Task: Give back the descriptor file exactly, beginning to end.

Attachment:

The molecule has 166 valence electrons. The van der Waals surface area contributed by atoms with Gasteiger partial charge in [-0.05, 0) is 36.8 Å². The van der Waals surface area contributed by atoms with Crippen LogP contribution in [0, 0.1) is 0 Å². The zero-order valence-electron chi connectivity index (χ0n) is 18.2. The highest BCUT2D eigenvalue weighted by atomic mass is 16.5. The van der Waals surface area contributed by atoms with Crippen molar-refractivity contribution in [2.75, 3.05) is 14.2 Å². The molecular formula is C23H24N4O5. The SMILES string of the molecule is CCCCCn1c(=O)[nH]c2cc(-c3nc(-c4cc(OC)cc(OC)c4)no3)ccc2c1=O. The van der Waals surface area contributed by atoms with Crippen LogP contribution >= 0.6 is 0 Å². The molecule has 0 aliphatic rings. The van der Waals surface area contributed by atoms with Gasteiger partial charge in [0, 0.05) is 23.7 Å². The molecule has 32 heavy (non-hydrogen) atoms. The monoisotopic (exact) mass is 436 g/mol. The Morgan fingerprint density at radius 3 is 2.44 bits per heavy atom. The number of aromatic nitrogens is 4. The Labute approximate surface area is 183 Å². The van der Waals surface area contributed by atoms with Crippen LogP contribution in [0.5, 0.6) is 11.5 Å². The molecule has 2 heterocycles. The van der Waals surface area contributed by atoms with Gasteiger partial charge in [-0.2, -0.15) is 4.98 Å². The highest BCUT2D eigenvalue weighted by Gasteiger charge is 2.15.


The molecule has 166 valence electrons. The van der Waals surface area contributed by atoms with Gasteiger partial charge in [-0.05, 0) is 36.8 Å². The van der Waals surface area contributed by atoms with Crippen LogP contribution in [0, 0.1) is 0 Å². The zero-order valence-electron chi connectivity index (χ0n) is 18.2. The highest BCUT2D eigenvalue weighted by atomic mass is 16.5. The van der Waals surface area contributed by atoms with Crippen molar-refractivity contribution in [2.75, 3.05) is 14.2 Å². The molecular formula is C23H24N4O5. The SMILES string of the molecule is CCCCCn1c(=O)[nH]c2cc(-c3nc(-c4cc(OC)cc(OC)c4)no3)ccc2c1=O. The van der Waals surface area contributed by atoms with Crippen LogP contribution >= 0.6 is 0 Å². The molecule has 0 aliphatic rings. The van der Waals surface area contributed by atoms with Gasteiger partial charge in [0, 0.05) is 23.7 Å². The molecule has 32 heavy (non-hydrogen) atoms. The monoisotopic (exact) mass is 436 g/mol. The Morgan fingerprint density at radius 3 is 2.44 bits per heavy atom. The number of aromatic nitrogens is 4. The Labute approximate surface area is 183 Å². The van der Waals surface area contributed by atoms with Crippen LogP contribution in [0.5, 0.6) is 11.5 Å². The molecule has 2 heterocycles. The van der Waals surface area contributed by atoms with Gasteiger partial charge in [-0.2, -0.15) is 4.98 Å². The highest BCUT2D eigenvalue weighted by Gasteiger charge is 2.15.